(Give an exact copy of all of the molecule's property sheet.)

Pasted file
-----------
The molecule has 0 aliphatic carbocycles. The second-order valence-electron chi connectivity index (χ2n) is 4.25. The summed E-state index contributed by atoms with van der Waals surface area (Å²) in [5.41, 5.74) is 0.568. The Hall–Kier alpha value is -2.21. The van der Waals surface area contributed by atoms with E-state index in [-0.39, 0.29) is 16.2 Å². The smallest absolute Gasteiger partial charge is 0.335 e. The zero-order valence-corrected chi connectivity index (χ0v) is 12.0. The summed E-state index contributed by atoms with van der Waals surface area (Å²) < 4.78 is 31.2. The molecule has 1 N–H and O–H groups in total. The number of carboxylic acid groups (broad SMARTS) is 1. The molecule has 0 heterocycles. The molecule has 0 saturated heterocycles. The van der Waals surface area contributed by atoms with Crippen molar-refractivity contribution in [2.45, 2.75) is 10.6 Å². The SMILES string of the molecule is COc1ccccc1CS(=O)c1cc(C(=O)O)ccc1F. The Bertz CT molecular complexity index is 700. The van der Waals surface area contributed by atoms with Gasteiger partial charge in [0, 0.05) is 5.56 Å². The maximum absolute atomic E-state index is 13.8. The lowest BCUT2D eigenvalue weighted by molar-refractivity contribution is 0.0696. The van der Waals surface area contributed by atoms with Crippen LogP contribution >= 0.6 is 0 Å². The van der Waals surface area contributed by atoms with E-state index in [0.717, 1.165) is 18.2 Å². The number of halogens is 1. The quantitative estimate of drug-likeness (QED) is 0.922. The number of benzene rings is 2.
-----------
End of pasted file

The molecule has 0 aliphatic carbocycles. The second-order valence-electron chi connectivity index (χ2n) is 4.25. The summed E-state index contributed by atoms with van der Waals surface area (Å²) in [5.41, 5.74) is 0.568. The Hall–Kier alpha value is -2.21. The van der Waals surface area contributed by atoms with E-state index in [-0.39, 0.29) is 16.2 Å². The smallest absolute Gasteiger partial charge is 0.335 e. The zero-order valence-corrected chi connectivity index (χ0v) is 12.0. The summed E-state index contributed by atoms with van der Waals surface area (Å²) < 4.78 is 31.2. The molecule has 1 N–H and O–H groups in total. The number of carboxylic acid groups (broad SMARTS) is 1. The molecule has 0 heterocycles. The molecule has 0 saturated heterocycles. The van der Waals surface area contributed by atoms with Crippen molar-refractivity contribution in [2.45, 2.75) is 10.6 Å². The SMILES string of the molecule is COc1ccccc1CS(=O)c1cc(C(=O)O)ccc1F. The Bertz CT molecular complexity index is 700. The van der Waals surface area contributed by atoms with Gasteiger partial charge in [0, 0.05) is 5.56 Å². The maximum absolute atomic E-state index is 13.8. The lowest BCUT2D eigenvalue weighted by molar-refractivity contribution is 0.0696. The van der Waals surface area contributed by atoms with Crippen LogP contribution >= 0.6 is 0 Å². The van der Waals surface area contributed by atoms with E-state index in [0.717, 1.165) is 18.2 Å². The number of halogens is 1. The quantitative estimate of drug-likeness (QED) is 0.922. The number of benzene rings is 2.